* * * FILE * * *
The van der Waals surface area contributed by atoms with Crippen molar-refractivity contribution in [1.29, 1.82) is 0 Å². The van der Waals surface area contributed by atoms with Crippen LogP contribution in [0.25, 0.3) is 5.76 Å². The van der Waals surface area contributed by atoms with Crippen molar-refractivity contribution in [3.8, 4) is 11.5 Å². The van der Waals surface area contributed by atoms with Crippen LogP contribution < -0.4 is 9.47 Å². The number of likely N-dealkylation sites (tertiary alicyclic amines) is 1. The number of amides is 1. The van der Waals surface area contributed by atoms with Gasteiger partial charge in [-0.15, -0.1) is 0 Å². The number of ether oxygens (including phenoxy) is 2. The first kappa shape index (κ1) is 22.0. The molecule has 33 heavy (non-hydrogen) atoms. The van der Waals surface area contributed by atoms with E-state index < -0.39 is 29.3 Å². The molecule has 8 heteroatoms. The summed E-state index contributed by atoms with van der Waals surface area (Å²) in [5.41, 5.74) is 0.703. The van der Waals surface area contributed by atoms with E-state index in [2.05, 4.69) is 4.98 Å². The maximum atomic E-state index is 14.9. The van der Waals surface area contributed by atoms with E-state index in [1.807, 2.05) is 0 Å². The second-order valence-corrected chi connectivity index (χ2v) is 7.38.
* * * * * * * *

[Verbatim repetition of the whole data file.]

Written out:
The van der Waals surface area contributed by atoms with Crippen molar-refractivity contribution in [1.29, 1.82) is 0 Å². The van der Waals surface area contributed by atoms with Crippen LogP contribution in [0.25, 0.3) is 5.76 Å². The van der Waals surface area contributed by atoms with Crippen molar-refractivity contribution in [3.8, 4) is 11.5 Å². The van der Waals surface area contributed by atoms with Crippen LogP contribution < -0.4 is 9.47 Å². The number of likely N-dealkylation sites (tertiary alicyclic amines) is 1. The number of amides is 1. The van der Waals surface area contributed by atoms with Gasteiger partial charge in [-0.15, -0.1) is 0 Å². The number of ether oxygens (including phenoxy) is 2. The first kappa shape index (κ1) is 22.0. The molecule has 33 heavy (non-hydrogen) atoms. The van der Waals surface area contributed by atoms with E-state index < -0.39 is 29.3 Å². The molecule has 8 heteroatoms. The summed E-state index contributed by atoms with van der Waals surface area (Å²) in [5.41, 5.74) is 0.703. The van der Waals surface area contributed by atoms with E-state index in [2.05, 4.69) is 4.98 Å². The maximum atomic E-state index is 14.9. The van der Waals surface area contributed by atoms with E-state index in [1.807, 2.05) is 0 Å². The second-order valence-corrected chi connectivity index (χ2v) is 7.38.